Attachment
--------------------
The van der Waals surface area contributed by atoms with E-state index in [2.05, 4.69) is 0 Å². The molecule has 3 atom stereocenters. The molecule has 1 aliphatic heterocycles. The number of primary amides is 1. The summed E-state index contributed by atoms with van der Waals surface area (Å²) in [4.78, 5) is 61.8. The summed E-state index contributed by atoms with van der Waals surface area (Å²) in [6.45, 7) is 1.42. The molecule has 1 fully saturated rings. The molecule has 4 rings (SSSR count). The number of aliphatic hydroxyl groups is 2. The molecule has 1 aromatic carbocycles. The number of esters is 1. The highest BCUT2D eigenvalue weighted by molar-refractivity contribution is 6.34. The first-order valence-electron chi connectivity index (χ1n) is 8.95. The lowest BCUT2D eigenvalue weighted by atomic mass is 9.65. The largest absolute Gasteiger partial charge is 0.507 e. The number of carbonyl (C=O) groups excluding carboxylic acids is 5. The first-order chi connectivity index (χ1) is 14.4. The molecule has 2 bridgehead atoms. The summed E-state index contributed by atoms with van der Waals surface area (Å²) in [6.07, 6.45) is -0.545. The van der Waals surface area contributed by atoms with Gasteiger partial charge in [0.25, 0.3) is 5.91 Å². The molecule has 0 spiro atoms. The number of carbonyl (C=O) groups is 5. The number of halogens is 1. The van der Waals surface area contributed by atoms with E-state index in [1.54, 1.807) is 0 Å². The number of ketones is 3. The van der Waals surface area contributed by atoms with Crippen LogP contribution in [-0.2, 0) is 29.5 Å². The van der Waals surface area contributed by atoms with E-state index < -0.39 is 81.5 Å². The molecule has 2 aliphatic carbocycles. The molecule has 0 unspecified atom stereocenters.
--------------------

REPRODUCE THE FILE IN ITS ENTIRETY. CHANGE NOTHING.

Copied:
The van der Waals surface area contributed by atoms with E-state index in [2.05, 4.69) is 0 Å². The molecule has 3 atom stereocenters. The molecule has 1 aliphatic heterocycles. The number of primary amides is 1. The summed E-state index contributed by atoms with van der Waals surface area (Å²) in [4.78, 5) is 61.8. The summed E-state index contributed by atoms with van der Waals surface area (Å²) in [6.45, 7) is 1.42. The molecule has 1 fully saturated rings. The molecule has 4 rings (SSSR count). The number of aliphatic hydroxyl groups is 2. The molecule has 1 aromatic carbocycles. The number of esters is 1. The highest BCUT2D eigenvalue weighted by molar-refractivity contribution is 6.34. The first-order valence-electron chi connectivity index (χ1n) is 8.95. The lowest BCUT2D eigenvalue weighted by atomic mass is 9.65. The largest absolute Gasteiger partial charge is 0.507 e. The number of carbonyl (C=O) groups excluding carboxylic acids is 5. The first-order chi connectivity index (χ1) is 14.4. The molecule has 2 bridgehead atoms. The summed E-state index contributed by atoms with van der Waals surface area (Å²) in [6.07, 6.45) is -0.545. The van der Waals surface area contributed by atoms with Gasteiger partial charge in [0.25, 0.3) is 5.91 Å². The molecule has 0 spiro atoms. The number of carbonyl (C=O) groups is 5. The number of halogens is 1. The van der Waals surface area contributed by atoms with E-state index in [1.54, 1.807) is 0 Å². The number of ketones is 3. The van der Waals surface area contributed by atoms with Crippen LogP contribution in [-0.2, 0) is 29.5 Å². The van der Waals surface area contributed by atoms with E-state index < -0.39 is 81.5 Å². The molecule has 2 aliphatic carbocycles. The molecule has 0 unspecified atom stereocenters.